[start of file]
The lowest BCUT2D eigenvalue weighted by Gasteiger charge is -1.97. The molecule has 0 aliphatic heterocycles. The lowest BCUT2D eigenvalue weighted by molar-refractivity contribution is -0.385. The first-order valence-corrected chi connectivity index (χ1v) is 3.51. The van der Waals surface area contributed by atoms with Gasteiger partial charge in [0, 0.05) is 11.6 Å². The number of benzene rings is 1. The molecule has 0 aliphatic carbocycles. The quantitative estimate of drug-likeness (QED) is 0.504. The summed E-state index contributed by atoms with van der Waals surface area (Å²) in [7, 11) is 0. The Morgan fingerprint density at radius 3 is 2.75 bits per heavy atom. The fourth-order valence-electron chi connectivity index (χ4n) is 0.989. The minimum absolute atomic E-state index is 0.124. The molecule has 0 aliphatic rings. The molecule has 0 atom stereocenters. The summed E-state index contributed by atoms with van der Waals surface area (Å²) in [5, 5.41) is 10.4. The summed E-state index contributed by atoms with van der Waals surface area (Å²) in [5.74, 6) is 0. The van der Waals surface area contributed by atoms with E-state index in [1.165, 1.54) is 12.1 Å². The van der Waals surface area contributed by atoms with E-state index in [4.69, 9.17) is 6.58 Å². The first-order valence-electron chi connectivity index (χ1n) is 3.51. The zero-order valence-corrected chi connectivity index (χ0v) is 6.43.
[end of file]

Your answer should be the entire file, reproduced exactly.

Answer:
The lowest BCUT2D eigenvalue weighted by Gasteiger charge is -1.97. The molecule has 0 aliphatic heterocycles. The lowest BCUT2D eigenvalue weighted by molar-refractivity contribution is -0.385. The first-order valence-corrected chi connectivity index (χ1v) is 3.51. The van der Waals surface area contributed by atoms with Gasteiger partial charge in [0, 0.05) is 11.6 Å². The number of benzene rings is 1. The molecule has 0 aliphatic carbocycles. The quantitative estimate of drug-likeness (QED) is 0.504. The summed E-state index contributed by atoms with van der Waals surface area (Å²) in [7, 11) is 0. The Morgan fingerprint density at radius 3 is 2.75 bits per heavy atom. The fourth-order valence-electron chi connectivity index (χ4n) is 0.989. The minimum absolute atomic E-state index is 0.124. The molecule has 0 aliphatic rings. The molecule has 0 atom stereocenters. The summed E-state index contributed by atoms with van der Waals surface area (Å²) in [5, 5.41) is 10.4. The summed E-state index contributed by atoms with van der Waals surface area (Å²) in [5.74, 6) is 0. The van der Waals surface area contributed by atoms with E-state index in [1.165, 1.54) is 12.1 Å². The van der Waals surface area contributed by atoms with E-state index in [4.69, 9.17) is 6.58 Å². The first-order valence-electron chi connectivity index (χ1n) is 3.51. The zero-order valence-corrected chi connectivity index (χ0v) is 6.43.